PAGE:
Gregory Pinel (first ever WCC appearance)
John Harvey (5th top 16 finish in last 7 years)
Roy Campbell (2nd top 16 finish)
Raymond Kappes (2003 Champion)
Nathan Walsh (2009 runner-up, 2014 3rd)
Rex Johnston (2nd top 16 finish in last 4 years)
Robert Mader (2008 3rd place finisher)

In Pool A, Justin Slater rolled to the top spot, earning 40 points in the 7-game round robin. Robert Bonnett would take the other qualifying spot, barely nudging out Jon Conrad with 33 points to Conrad’s 31.

In Pool B, Ray Beierling also took the top spot by a decent margin with 41 points. Roy Cambell finished second with 36, similarly edging Robert Mader who had 34 points.

So the top 4 was set with a pair of one-time World Champions, and a pair of newcomers to the top 4.

In the first game of the Round of 4 playoffs, Ray Beierling and Justin Slater were dominant, winning 8-0 and 7-1 respectively.

The script changed in game 2, as Roy Campbell beat Ray Beierling 6-2, and Robert Bonnett was deadly in 20 shooting to win 5-3 over Justin Slater.
Top 4 Playoffs: Roy Campbell faces a relaxed Justin Slater

The final game of the round pitted Beierling against Slater, who played to an electrifying 5-3 win for Slater, including a perfect round of 8 20s each for Beierling and Slater. 

With Slater comfortably into the finals at 15 points, and Beierling at 13, there was a chance for Bonnett and Campbell to narrowly grab the other spot in the final. But the two played to a tight 4-4 draw, setting the 2015 World Crokinole Championship final as Justin Slater against Ray Beierling.

In the 3rd-place game, Roy Campbell used an impressive display of defensive crokinole to beat out Robert Bonnett, winning 6-4, 6-4.

The Slater/Beierling final was a very fitting finish considering the 2014-2015 National Crokinole Association Tour. The two of them not only finished 1st and 2nd in the overall Tour, but they also played in the final of the NCA Finale in St. Jacobs just over a month prior to the Tavistock meeting. Justin Slater had gotten the better of Beierling in both the Tour and the St. Jacobs final, but it was Beierling who had edged out Slater in both the Doubles and 20s competitions earlier in the day.

With that it was hard to tell who had the advantage going into the final. Looking at experience, Slater had the advantage entering his 4th championship final to Beierling’s 2nd. But Beierling’s final record had remained unblemished, while Slater had failed to take home the title both of the last two times he’d made the final. The confidence and mental state of both players had to be intriguing heading into a match with everything on the line.
Ray Beierling and Justin Slater square off for the title

The match began easily for Beierling, winning 2 points on his own hammer without any pressure. Slater responded in the best way possible, scoring a perfect round to tie the first game 2-2. Slater carried that momentum into the next round, scoring 20s in his first 5 shots to lead 4-2.

In the fourth round, Slater was exemplifying some great defensive play, but Beierling put the pressure on with a great double-takeout 20 shot. It wouldn’t be enough though as Slater made all of his remaining shots to tie the fourth round, and win the first game 5-3.

The crowd forms in gathered hush as the
day reaches the championship finals.
Beierling got off to a good start in the second game, winning 2 points against the hammer after a few Slater errors gave Beierling the chance to pile on the 20s. Slater responded strongly again though, going perfect on his 20 attempts to jump to a 4-2 lead and move within one point of the title.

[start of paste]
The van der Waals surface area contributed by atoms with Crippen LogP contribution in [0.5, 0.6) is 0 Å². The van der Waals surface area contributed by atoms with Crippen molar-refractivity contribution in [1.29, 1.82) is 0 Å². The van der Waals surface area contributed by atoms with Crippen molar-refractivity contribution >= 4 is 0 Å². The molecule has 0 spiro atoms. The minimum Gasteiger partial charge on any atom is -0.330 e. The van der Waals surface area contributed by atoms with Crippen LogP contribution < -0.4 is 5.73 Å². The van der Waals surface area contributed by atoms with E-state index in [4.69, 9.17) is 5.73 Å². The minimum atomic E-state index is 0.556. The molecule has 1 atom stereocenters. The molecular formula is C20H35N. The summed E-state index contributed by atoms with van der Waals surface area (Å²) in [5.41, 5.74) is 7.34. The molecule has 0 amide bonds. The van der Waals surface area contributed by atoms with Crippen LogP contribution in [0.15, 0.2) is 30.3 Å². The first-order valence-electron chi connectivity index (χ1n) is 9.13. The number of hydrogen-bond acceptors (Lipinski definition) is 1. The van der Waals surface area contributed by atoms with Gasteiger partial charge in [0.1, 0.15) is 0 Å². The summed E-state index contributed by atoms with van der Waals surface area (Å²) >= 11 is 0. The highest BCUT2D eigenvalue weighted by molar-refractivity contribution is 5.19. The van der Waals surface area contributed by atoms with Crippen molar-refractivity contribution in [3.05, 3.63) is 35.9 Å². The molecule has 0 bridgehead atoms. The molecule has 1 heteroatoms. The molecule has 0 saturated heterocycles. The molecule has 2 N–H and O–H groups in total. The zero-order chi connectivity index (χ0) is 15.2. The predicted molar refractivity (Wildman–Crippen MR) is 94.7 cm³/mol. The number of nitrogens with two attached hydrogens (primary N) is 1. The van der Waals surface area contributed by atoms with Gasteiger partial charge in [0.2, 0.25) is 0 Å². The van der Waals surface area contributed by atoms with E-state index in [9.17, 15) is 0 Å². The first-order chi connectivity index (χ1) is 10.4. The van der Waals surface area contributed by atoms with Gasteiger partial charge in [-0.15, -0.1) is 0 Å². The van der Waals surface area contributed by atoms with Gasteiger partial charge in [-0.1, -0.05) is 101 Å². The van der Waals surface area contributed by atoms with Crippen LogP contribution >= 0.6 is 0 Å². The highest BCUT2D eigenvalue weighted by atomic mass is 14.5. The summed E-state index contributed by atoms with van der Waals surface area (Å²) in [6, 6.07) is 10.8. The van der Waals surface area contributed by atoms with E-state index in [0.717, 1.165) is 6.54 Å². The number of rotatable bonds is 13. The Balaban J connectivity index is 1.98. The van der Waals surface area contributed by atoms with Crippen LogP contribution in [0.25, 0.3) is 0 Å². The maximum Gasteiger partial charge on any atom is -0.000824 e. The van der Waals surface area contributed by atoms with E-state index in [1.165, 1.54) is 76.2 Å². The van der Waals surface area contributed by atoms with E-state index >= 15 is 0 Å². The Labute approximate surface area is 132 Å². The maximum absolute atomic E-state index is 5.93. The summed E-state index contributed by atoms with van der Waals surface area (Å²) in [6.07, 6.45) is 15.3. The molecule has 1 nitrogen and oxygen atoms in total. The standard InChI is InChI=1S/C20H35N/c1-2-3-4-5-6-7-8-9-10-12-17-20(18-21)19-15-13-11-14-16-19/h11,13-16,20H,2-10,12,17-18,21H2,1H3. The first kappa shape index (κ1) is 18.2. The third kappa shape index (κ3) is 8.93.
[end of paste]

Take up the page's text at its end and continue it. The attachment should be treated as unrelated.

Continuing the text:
In the fourth round Slater took an early lead in the 20s, and twice Beierling’s attempts to level the round by scoring a 20 skipped over the hole. An interesting scenario developed late in the round as Beierling had 2 discs on the board, but remained down a 20, and in need of a win rather than a tie in the round. Beierling was left with a nearly impossible shot at the end, needing a long ricochet off of a peg to score a 20 to extend the match.

While he hit the peg he was looking for, the weight on the shot was too much, and Slater had claimed the 2015 World Crokinole Championship title 5-3, 6-2.

The Elite 4 of the 2015 World Crokinole Championship
Ray Beierling, Justin Slater, Roy Campbell and Robert Bonnett
Photo Credit: Bill Gladding, WCC
Slater reflected on the day as the newly crowned World Crokinole Champion, which must have been a relief after making the finals in 2012 and 2014, but just coming up short.

A small sample of all of the boards that were in action at
the 2015 World Crokinole Championship.
So the 17th annual World Crokinole Championship came to a close, in what was a major success in terms of overall registration growth and organizing efficiency, making it perhaps the best run tournament yet. The volunteers that run the event cannot be thanked enough.

And with that comes much expectation for next year and what is to come next for the World Championships and the great game of crokinole. Several visitors from far away promised to make their return again soon, and we look forward to seeing them in 2016.

Until then, the National Crokinole Association continues with the next tournament in New York in August. Meanwhile at CrokinoleCentre, the vow to edit and post the videos from this year’s World Championships in a much more timely manner begins. It will take time, but over the summer months they will become available.

Thank you for all enjoying the 2015 World Crokinole Championship, I look forward to the next one.

To the good times we’ve shared with crokinole, and to many more.
Nathan Walsh

Several photos in this blog were taken by Bill Gladding of the Tavistock Gazette, who wrote a comprehensive review of all of the events at the 2015 Championship than can be read here.